Credibility (noun): the quality, capability or power to elicit belief.
Last year, I wrote a post about turning 30, and one of the things I mentioned is that your 30s give you a degree of professional credibility, and if you play your cards right, this is true. After all, in your 30s you usually have that magical 7-10 years work experience, which gives you upward and lateral job mobility, and generally, people will believe that you are an expert in what you do, in no small part because you’ve been doing it for a while, and hopefully, you’ve been doing it well. What we didn’t talk about is that it takes work to maintain that credibility, and how easy it is to watch it all come apart.
Be on top of your game: If you want to maintain your credibility, you have to stay current and relevant, no matter what your industry. Do you know what’s happening in your industry? Do you know what’s happening in other industries that might affect yours? Do you know what you need to do to get to the next level? Are you still curious and interested? Have you developed any expertise? Do you keep your word? Can people rely on you? Are you consistent? Do you follow through? If you’re able to answer “YES” to these questions, then you’re doing a good job building your credibility. If you are a “YES” on some, but not on all, well then you have some work to do.
Network: This word is going to elicit groans, but here’s the truth: if you’re not telling people what you do well, and showing them what you do well, then no one is going to know that you’re doing it at all. And yes, there is this theory that your work should speak for itself, but a little self- PR never hurt anyone, especially when you can back it up with some facts. So network, make relationships, market yourself- you can call it whatever you want, as long as you do it.
What Can Crater Your Credibility if You Get it Wrong:
Social Media: Done right, this can do wonders for your credibility. There are plenty of stories of real life people who have made entire careers out of hobbies by using social media correctly. But here’s the thing about social media: it can also destroy you. DO NOT CRITICIZE ANY ASPECT OF YOUR WORK ON SOCIAL MEDIA. Nope, I don’t want to hear any excuses. DON’T DO IT. Don’t criticize your competition, your clients, your supplier, your employer, your boss, your colleagues. Don’t vague-book about it, don’t hide it in some BS lyrics from a 90s song, DO. NOT. DO. IT. There is no circumstance in which you will walk away without looking completely unprofessional or lacking maturity. And nothing will damage your credibility faster. I have seen so many people completely wipe out everything they’ve worked towards with one ill-advised Facebook post or tweet. Just remember that the internet is forever.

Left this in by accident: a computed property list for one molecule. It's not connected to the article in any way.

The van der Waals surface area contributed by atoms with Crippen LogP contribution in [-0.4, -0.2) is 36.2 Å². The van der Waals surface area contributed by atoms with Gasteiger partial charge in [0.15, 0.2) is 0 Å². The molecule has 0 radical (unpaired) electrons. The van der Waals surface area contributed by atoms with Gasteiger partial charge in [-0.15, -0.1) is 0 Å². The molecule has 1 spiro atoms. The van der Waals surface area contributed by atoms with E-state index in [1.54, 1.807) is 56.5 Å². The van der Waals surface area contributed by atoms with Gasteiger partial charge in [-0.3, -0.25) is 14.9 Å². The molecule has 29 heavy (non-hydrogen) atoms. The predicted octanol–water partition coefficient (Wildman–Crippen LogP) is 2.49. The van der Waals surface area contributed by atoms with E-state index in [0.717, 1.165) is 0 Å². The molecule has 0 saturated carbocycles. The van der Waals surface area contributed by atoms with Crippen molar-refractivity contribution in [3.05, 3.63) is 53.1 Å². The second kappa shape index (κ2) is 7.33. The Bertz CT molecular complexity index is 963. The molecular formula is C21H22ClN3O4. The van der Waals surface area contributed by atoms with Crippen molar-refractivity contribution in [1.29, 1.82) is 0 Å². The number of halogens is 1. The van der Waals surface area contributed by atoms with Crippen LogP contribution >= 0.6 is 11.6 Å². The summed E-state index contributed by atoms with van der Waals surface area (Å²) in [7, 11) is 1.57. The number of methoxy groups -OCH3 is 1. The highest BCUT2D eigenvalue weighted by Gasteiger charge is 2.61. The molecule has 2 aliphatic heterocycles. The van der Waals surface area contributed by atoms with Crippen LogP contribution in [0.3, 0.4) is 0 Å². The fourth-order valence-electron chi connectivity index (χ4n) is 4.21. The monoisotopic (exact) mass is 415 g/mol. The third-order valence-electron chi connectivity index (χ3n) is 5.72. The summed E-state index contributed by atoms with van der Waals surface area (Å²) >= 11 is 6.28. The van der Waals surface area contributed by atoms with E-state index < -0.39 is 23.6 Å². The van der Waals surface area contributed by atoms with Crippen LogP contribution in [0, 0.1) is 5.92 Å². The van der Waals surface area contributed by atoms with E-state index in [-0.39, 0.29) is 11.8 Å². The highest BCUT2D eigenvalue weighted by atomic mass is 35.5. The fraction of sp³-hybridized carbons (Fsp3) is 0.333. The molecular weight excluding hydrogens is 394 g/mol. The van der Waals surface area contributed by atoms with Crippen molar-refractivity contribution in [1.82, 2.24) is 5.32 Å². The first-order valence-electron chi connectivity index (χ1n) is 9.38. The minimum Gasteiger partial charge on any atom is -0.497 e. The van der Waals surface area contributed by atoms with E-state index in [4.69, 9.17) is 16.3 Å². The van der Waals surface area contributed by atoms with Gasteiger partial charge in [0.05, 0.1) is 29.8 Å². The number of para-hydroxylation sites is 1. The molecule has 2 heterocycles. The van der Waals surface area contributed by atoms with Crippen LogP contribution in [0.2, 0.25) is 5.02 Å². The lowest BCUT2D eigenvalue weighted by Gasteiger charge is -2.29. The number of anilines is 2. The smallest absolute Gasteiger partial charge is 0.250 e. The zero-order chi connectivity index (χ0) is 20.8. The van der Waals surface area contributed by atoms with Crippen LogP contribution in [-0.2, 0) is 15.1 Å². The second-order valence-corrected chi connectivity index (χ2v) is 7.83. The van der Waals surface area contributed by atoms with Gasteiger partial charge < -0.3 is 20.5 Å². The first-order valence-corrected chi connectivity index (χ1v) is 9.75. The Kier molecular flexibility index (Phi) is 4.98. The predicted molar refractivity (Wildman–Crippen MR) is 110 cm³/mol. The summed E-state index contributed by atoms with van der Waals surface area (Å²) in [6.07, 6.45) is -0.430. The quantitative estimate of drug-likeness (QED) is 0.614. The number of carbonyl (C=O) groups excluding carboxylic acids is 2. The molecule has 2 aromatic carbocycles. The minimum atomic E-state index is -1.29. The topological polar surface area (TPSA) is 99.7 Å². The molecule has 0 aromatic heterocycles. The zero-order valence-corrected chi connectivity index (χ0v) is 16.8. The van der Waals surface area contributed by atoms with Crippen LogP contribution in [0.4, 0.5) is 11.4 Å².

Pick your battles: Here’s the double edged sword of credibility – you are expected to have an opinion. And you should absolutely have an opinion. But how and where you share that opinion is an art, particularly when that opinion may be unpopular. When in doubt, engage in a private conversation, particularly if it is a criticism. If you don’t like how/where something is going, engage in a respectful dialogue and offer suggestions. Don’t complain without a recommendation for a solution, because then you’re just whining. You are smart- act like it.
At the end of the day, maintaining your credibility is a delicate dance and if you work hard to maintain it, it can do amazing things for you and your career. Just remember to lift as you climb and bring other women along with you for the ride!